Upitt Admissions Essay

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In lieu of an essay or personal statement, we ask interested applicants to answer a series of short answer questions. Answering the following questions is optional, but strongly encouraged for U.S. applicants and required for international applicants.

Your answers may increase the likelihood that you are considered for scholarships, guaranteed admission to graduate or professional school, or given special consideration due to extenuating circumstances. The Admissions Committee reviews responses for quality rather than length. However, the most effective responses typically range from 200-300 words per question. Responses that are longer or shorter are acceptable.

In order to submit your responses to the Short Answer Questions, you must first complete the University of Pittsburgh application. You will then receive an e-mail with a link to complete the Short Answer Questions online. If you have already completed the application, you may complete the Short Answer Questions online:

U.S. Freshman Applicants
U.S. Transfer Applicants
International Applicants

This prompt reminds us of the classic job interview question: “What is your biggest weakness?” When answering questions like these, it’s important to demonstrate honesty and self-awareness, but it’s even more important to showcase your strengths through the discussion of your “weaknesses” or anticipated challenges.

 

A possible route you could take for this essay could be briefly describing something you have struggled with previously (e.g., social anxiety when around a lot of new people) and explain ways in which you’ve overcome this in the past and how it has positively affected you (for example, by putting yourself out there and joining the chess club, which is now one of your favorite hobbies and greatest skills).

 

This type of response not only shows strength through your willingness to be somewhat vulnerable, but also illustrates your growth, problem-solving skills, and ability to deal with tough situations.

 

Keep in mind, though, that you should definitely spend more time detailing how you’ve overcome a problem than talking about the problem itself. It won’t give the admissions team much confidence in your ability to deal with the inevitably stressful situations of college if you spend 150 out of 200 words talking about how much of a burden your crippling social anxiety has been for you. Avoid writing a sob story; instead, reflect on your growth and maturity.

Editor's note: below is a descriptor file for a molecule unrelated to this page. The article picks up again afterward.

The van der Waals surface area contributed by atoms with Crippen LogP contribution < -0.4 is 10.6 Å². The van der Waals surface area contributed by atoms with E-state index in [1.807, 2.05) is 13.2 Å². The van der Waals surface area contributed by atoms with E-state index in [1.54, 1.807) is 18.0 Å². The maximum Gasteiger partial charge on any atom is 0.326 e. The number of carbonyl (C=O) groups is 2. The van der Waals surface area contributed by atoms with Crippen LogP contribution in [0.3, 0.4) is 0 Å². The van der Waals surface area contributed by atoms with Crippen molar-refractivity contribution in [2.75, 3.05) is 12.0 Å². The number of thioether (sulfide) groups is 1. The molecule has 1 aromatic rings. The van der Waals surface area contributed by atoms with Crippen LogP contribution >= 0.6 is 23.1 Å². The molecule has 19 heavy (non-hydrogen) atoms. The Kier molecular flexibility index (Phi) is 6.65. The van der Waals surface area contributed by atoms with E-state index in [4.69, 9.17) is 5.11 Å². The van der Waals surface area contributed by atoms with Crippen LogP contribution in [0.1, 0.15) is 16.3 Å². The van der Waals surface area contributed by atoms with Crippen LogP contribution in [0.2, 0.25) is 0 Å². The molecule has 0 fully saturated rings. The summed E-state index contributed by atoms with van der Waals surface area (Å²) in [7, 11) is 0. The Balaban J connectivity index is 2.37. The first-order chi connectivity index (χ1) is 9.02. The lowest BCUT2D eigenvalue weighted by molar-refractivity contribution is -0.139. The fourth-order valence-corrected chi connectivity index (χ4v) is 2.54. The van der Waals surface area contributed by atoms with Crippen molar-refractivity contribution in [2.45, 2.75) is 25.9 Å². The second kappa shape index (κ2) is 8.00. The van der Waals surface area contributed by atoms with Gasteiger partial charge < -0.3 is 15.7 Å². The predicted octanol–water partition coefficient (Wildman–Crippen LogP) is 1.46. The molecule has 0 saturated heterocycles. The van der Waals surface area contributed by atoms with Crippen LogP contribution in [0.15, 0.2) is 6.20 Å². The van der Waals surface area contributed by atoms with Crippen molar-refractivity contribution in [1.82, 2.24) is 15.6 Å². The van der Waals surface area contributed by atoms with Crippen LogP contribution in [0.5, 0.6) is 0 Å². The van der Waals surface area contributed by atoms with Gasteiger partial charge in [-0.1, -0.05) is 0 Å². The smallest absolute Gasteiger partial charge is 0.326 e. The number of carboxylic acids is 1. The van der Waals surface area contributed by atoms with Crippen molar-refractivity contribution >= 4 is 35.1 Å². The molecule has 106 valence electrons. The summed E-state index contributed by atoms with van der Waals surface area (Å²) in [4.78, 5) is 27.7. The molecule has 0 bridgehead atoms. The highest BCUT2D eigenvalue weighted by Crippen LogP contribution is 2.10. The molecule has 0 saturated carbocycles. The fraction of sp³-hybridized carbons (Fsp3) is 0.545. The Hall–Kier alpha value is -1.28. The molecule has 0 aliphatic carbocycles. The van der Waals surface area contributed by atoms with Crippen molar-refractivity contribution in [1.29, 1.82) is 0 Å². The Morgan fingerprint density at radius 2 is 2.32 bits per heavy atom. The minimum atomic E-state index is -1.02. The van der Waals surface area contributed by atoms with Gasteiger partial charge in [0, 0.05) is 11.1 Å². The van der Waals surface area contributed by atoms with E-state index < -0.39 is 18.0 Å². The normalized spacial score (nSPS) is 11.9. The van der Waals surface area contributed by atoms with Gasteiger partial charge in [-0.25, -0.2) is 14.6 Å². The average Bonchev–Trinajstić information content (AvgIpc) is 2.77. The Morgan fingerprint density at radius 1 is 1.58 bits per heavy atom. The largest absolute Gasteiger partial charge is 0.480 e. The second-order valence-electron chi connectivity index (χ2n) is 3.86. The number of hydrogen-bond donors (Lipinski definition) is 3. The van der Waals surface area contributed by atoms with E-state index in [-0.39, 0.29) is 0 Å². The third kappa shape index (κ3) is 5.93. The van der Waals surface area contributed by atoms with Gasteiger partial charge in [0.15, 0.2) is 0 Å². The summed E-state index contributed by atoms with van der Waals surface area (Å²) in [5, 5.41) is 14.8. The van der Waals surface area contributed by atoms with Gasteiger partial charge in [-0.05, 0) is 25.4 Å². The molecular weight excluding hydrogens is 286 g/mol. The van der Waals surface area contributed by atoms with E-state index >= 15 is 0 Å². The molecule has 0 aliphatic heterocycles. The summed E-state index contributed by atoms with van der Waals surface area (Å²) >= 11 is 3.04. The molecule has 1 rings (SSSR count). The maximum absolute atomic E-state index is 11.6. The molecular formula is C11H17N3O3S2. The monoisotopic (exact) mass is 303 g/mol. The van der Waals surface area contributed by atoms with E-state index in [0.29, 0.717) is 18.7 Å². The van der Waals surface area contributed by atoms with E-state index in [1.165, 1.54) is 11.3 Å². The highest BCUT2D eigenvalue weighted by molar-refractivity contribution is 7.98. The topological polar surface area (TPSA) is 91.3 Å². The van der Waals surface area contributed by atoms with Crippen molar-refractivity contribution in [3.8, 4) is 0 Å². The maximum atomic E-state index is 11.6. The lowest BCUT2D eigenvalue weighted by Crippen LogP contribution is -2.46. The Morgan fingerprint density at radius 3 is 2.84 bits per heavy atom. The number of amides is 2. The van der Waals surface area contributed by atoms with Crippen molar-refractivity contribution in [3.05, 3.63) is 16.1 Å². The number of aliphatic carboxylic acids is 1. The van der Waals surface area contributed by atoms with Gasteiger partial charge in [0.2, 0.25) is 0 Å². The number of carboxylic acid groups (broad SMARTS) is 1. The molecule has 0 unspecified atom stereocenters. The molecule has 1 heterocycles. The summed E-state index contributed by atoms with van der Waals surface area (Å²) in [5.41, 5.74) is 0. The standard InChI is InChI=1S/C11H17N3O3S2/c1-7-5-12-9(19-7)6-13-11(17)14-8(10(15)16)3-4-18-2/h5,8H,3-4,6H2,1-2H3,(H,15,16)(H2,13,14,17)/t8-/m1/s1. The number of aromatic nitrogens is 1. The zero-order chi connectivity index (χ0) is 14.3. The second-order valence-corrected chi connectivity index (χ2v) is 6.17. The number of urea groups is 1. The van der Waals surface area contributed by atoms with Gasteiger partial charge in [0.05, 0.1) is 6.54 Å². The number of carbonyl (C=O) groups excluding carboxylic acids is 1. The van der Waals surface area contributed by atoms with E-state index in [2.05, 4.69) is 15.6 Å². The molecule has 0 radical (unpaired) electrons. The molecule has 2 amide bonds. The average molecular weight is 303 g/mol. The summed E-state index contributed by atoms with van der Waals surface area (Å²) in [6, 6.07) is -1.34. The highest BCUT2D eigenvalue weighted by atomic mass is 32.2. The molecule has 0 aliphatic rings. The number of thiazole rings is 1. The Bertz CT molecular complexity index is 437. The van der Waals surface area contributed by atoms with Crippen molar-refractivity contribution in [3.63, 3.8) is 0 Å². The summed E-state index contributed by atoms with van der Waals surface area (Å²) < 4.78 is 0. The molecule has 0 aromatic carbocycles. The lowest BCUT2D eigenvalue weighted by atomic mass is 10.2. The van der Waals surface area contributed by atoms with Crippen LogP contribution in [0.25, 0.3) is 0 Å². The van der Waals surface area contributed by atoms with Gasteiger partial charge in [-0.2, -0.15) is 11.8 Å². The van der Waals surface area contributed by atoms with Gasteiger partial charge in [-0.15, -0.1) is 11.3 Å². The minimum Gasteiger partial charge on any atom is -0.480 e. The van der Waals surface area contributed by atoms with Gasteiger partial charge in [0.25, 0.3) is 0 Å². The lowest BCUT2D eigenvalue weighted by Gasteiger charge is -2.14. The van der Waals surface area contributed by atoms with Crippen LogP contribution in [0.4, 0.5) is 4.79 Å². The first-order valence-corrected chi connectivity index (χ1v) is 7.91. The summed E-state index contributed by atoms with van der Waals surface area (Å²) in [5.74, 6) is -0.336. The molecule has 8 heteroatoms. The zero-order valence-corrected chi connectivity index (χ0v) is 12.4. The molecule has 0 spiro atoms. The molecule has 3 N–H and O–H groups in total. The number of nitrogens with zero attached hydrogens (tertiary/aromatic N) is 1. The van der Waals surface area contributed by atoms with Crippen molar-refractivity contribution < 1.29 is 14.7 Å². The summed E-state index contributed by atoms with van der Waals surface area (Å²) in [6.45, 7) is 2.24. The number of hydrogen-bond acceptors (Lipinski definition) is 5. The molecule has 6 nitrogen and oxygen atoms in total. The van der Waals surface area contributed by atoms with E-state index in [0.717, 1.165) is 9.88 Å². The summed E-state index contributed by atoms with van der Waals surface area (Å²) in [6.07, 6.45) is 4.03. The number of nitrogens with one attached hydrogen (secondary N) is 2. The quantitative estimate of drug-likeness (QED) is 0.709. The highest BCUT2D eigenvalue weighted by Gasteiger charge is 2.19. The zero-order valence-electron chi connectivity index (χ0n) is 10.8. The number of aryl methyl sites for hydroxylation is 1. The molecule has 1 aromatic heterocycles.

Remember: You are trying to demonstrate how you’ve grown from challenges and learned to face your fears, not just describe how your fears have negatively affected you.

 

Another route you could take is to talk about an anticipated challenge you have not previously faced, but how your strengths and other experiences you’ve had will help you with them. For example, perhaps you come from a small private school with a graduating class of 60 people. Or maybe you live in a rural town in Oklahoma and have never been to a city on the East Coast. Both of these backgrounds would potentially make attending Pitt overwhelming and nerve-wracking for you at first.

 

For this kind of response, it is still important to focus more on how you will handle the challenge than the actual challenge itself. If, like mentioned in the example above, you are coming from an extremely small high school, you could talk about how your strengths (e.g., outgoing or adventurous personality) or past experiences (for example, doing a summer study-abroad program) will help you deal with the challenge.

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